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Engineering Report Formula 1 Braking Systems.

1216 words - 5 pages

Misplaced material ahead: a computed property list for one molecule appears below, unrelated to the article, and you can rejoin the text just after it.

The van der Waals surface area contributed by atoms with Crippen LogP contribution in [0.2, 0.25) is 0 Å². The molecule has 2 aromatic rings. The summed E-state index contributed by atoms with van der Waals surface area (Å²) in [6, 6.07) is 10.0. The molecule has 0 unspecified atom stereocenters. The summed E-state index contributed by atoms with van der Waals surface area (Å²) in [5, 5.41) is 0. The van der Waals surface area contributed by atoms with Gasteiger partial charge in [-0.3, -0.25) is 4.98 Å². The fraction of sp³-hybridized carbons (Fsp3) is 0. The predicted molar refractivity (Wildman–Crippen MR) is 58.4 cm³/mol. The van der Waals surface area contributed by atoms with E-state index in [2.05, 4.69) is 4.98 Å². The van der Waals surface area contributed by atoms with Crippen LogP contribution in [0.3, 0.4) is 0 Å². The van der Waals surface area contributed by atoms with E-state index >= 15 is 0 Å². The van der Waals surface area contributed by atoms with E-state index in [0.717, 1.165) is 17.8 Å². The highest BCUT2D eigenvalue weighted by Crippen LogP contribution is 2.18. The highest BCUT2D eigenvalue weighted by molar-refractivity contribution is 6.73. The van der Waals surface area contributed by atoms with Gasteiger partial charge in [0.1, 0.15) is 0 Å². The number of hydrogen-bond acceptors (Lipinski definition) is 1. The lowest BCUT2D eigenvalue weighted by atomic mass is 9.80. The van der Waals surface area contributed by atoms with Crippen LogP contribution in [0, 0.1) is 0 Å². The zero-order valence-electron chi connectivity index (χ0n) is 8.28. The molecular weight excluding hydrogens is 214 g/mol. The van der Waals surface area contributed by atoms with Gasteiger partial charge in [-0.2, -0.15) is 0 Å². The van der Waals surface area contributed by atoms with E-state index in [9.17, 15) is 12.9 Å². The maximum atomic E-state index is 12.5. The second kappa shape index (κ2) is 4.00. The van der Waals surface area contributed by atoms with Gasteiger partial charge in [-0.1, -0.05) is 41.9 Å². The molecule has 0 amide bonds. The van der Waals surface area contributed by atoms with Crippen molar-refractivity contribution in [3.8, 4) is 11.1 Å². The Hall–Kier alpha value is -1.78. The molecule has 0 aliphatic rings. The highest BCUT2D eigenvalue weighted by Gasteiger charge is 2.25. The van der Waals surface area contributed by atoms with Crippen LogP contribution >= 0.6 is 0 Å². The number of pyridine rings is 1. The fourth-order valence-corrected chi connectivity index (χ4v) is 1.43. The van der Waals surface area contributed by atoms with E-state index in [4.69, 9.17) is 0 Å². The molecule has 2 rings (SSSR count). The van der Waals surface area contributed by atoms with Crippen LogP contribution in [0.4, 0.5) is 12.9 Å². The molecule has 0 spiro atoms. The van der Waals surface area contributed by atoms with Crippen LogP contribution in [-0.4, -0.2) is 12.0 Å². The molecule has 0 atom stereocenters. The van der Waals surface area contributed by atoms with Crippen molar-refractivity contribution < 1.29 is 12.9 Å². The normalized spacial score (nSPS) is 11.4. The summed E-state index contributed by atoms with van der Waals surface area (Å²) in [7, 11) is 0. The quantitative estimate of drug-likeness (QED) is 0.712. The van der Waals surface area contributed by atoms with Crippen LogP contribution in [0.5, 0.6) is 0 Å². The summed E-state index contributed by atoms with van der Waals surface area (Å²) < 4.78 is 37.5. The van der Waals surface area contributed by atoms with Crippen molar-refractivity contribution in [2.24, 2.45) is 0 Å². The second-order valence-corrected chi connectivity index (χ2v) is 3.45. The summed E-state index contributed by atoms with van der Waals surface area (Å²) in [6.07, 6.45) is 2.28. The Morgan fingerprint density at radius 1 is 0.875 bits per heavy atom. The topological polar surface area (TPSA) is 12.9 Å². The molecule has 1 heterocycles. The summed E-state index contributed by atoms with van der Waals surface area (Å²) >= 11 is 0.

Development of the systemOne of the main influences that has significantly shaped F1 racing as we know it today is technology. The cars are lighter, faster and more resilient than they have ever been in the history of motor racing. In the beginning race cars were simply modified cars and were extremely, heavy, bulky and unreliable, to say the least . From this we can gather that Formula 1 braking systems have come along way, causing many spectacular blow-outs and crashes along the way. In essence, modern racecars need good brakes. Good brakes will allow you to drive faster and cut corners more efficiently. High performance brakes have improved tremendously over the years with Formula 1 and GT leading the way using the latest carbon/carbon brake technology. As the world champion, Mika Hakkinen, once said " The most important thing in a sports car in not the engine but the brakes" , We can see that as Formula 1 racecars have advanced from technology and competition, their brakes have been a significant part of a race car, therefore a focal point in race car engineering.In the first F1 Grand Prix in 1950, racing cars had 4500cc engines, with no weight or other restrictions. Every year saw innovations, as cars engines, brakes and other mechanics of the racing cars were improved. However the biggest change in the evolution of brakes took place in the 1970s and 1980s. Wings, better known as aerofoils, were introduced as a significant technical development. This created 'down force', pinning cars to the track and giving better traction and cornering ability. This change alone was revolutionary and changed the face of F1 racing as well as the mechanics behind it. Cars could go faster and were less liable to spin off the track. Brakes were more relied upon to win a race, as well safely slow the car down.This became a big issue in motor racing and was no different in Formula one. F1 hit the headlines every time a driver was killed, which happened all too frequently in the 1960s. Standards for safety had not been instituted and changes gradually followed at tracks and on cars, as horrific and fatal crashes illustrated safety lapses.The F1 oversight body, FIA, began introducing safety regulations in the late 1960s, starting with rules on dual braking systems. The idea behind this is that should one circuit fail the other must remain operational. Along with this system of two hydraulic circuits, power brakes and anti-lock braking systems (ABS) are not allowed. Anti- lock brakes are not allowed because the FIA said that "the anti-lock braking systems detracted from the driver's skill.""A mere 4 seconds is the amount of time it takes for a Formula One car to go from 300km/h to a complete halt. At 200 km/h, a Formula One contender requires just 2.9 seconds to stop completely, a process that will have been accomplished over 65 meters. At 100km/h, these values are just as mind-blowing: 1.4 seconds and 17 meters! Under these heavy braking periods, a driver is...

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